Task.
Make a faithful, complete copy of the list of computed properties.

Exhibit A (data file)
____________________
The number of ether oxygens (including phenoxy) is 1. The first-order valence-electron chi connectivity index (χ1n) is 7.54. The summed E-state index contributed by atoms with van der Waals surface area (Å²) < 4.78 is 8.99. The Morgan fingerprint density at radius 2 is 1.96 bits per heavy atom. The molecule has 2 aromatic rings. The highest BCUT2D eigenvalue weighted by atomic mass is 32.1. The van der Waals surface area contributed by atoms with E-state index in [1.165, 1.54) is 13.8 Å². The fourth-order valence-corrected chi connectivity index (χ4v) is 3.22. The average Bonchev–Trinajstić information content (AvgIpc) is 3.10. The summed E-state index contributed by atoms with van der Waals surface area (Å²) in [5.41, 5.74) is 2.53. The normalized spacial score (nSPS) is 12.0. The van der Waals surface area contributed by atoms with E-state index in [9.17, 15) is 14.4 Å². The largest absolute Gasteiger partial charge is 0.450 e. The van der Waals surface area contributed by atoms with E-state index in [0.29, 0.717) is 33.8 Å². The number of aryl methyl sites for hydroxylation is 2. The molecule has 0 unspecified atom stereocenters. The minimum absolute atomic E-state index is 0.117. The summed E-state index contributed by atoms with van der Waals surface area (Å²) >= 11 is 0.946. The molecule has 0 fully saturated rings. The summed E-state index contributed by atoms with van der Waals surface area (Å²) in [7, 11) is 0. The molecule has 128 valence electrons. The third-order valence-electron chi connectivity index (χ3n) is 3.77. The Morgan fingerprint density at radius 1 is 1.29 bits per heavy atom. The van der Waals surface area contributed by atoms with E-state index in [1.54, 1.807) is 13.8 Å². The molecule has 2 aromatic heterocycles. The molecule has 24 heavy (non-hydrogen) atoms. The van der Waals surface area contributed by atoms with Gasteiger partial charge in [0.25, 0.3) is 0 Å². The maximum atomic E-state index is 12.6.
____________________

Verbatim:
The number of ether oxygens (including phenoxy) is 1. The first-order valence-electron chi connectivity index (χ1n) is 7.54. The summed E-state index contributed by atoms with van der Waals surface area (Å²) < 4.78 is 8.99. The Morgan fingerprint density at radius 2 is 1.96 bits per heavy atom. The molecule has 2 aromatic rings. The highest BCUT2D eigenvalue weighted by atomic mass is 32.1. The van der Waals surface area contributed by atoms with E-state index in [1.165, 1.54) is 13.8 Å². The fourth-order valence-corrected chi connectivity index (χ4v) is 3.22. The average Bonchev–Trinajstić information content (AvgIpc) is 3.10. The summed E-state index contributed by atoms with van der Waals surface area (Å²) in [5.41, 5.74) is 2.53. The normalized spacial score (nSPS) is 12.0. The van der Waals surface area contributed by atoms with E-state index in [9.17, 15) is 14.4 Å². The largest absolute Gasteiger partial charge is 0.450 e. The van der Waals surface area contributed by atoms with E-state index in [0.29, 0.717) is 33.8 Å². The number of aryl methyl sites for hydroxylation is 2. The molecule has 0 unspecified atom stereocenters. The minimum absolute atomic E-state index is 0.117. The summed E-state index contributed by atoms with van der Waals surface area (Å²) >= 11 is 0.946. The molecule has 0 fully saturated rings. The summed E-state index contributed by atoms with van der Waals surface area (Å²) in [7, 11) is 0. The molecule has 128 valence electrons. The third-order valence-electron chi connectivity index (χ3n) is 3.77. The Morgan fingerprint density at radius 1 is 1.29 bits per heavy atom. The van der Waals surface area contributed by atoms with E-state index in [1.54, 1.807) is 13.8 Å². The molecule has 2 aromatic heterocycles. The molecule has 24 heavy (non-hydrogen) atoms. The van der Waals surface area contributed by atoms with Gasteiger partial charge in [0.25, 0.3) is 0 Å². The maximum atomic E-state index is 12.6.